Men reject health warnings on drinks, study
Published:  09 May, 2008

Nearly two thirds of men believe health warnings on alcoholic drinks labels are a bad idea, an independent survey has found.

Three in five men and around half of women surveyed by market research group Mintel said they did not support warnings on drinks labels.

Government pressure means drinks firms and retailers in the UK have committed themselves to placing health messages and unit guidance on alcoholic drinks by the end of the year.

Mintel’s survey partially backs industry complaints that health warnings may not be effective in tackling binge drinking and alcohol abuse.

But it did find that messages on labels would make 36 per cent of women think about the amount they were drinking. It also uncovered greater support for accurate unit information on labels.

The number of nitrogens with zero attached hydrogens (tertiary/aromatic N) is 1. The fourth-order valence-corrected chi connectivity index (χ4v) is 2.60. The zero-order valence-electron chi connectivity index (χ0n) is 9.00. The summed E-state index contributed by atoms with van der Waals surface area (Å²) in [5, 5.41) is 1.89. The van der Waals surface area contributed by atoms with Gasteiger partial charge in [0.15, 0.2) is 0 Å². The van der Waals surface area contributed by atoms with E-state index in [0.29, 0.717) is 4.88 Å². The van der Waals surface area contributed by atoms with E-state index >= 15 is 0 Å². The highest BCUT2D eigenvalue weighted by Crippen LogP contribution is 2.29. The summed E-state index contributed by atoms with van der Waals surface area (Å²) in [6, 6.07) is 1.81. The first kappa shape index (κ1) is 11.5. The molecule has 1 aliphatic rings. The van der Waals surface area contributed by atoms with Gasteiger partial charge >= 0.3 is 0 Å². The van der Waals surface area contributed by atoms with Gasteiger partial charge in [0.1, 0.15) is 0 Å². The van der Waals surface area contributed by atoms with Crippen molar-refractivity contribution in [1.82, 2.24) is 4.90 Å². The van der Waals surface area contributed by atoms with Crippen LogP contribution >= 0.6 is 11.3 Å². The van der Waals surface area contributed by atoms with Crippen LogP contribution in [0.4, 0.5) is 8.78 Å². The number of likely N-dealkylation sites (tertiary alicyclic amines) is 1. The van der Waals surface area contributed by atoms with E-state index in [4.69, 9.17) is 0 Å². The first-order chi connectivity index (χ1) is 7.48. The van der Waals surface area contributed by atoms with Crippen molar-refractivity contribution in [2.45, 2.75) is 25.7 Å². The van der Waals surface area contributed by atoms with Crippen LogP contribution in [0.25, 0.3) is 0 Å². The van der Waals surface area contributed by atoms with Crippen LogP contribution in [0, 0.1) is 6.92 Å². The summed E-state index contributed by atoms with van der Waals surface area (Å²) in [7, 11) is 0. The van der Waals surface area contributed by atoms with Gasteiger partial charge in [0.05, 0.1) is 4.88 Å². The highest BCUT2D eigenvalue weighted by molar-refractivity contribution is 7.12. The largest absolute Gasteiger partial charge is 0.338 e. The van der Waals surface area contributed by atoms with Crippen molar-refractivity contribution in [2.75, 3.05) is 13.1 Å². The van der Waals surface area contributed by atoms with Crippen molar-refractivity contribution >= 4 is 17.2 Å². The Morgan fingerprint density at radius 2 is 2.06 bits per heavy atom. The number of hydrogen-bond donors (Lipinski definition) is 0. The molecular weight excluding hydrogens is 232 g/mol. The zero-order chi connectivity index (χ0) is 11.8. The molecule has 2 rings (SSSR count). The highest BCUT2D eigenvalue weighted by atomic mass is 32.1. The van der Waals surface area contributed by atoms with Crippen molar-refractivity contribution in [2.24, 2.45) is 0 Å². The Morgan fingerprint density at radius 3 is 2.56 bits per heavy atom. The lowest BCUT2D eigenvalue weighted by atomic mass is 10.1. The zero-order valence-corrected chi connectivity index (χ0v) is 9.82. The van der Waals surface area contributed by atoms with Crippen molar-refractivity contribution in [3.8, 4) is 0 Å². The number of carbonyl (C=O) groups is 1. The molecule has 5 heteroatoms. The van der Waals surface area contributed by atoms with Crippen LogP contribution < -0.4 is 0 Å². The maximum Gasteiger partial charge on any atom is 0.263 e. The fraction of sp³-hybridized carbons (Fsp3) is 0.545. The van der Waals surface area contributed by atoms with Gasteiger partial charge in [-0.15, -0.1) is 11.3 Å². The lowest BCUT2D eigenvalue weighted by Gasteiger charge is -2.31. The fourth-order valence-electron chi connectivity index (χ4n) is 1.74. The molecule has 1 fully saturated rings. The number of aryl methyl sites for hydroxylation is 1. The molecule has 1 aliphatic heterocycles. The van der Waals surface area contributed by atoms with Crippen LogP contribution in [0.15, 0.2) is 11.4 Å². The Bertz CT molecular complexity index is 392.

Mathilde Dudouit, senior research analyst at Mintel, said of plans for health messages on labels: "For women at least, this new initiative could well be a step in the right direction to combat excessive drinking.

“Meanwhile, men clearly are much more set in their ways when it comes to what they drink, and it will be harder to convince them to change their habits."

Coors Brewers, owner of Carling, recently became the latest drinks firm to announce sensible drinking messages on labels.

An Alcohol Labelling Bill calling for compulsory warnings for pregnant women on all drinks was last week debated in the House of Lords. It is unlikely the proposal, as a Private Member’s Bill, will become law, however.

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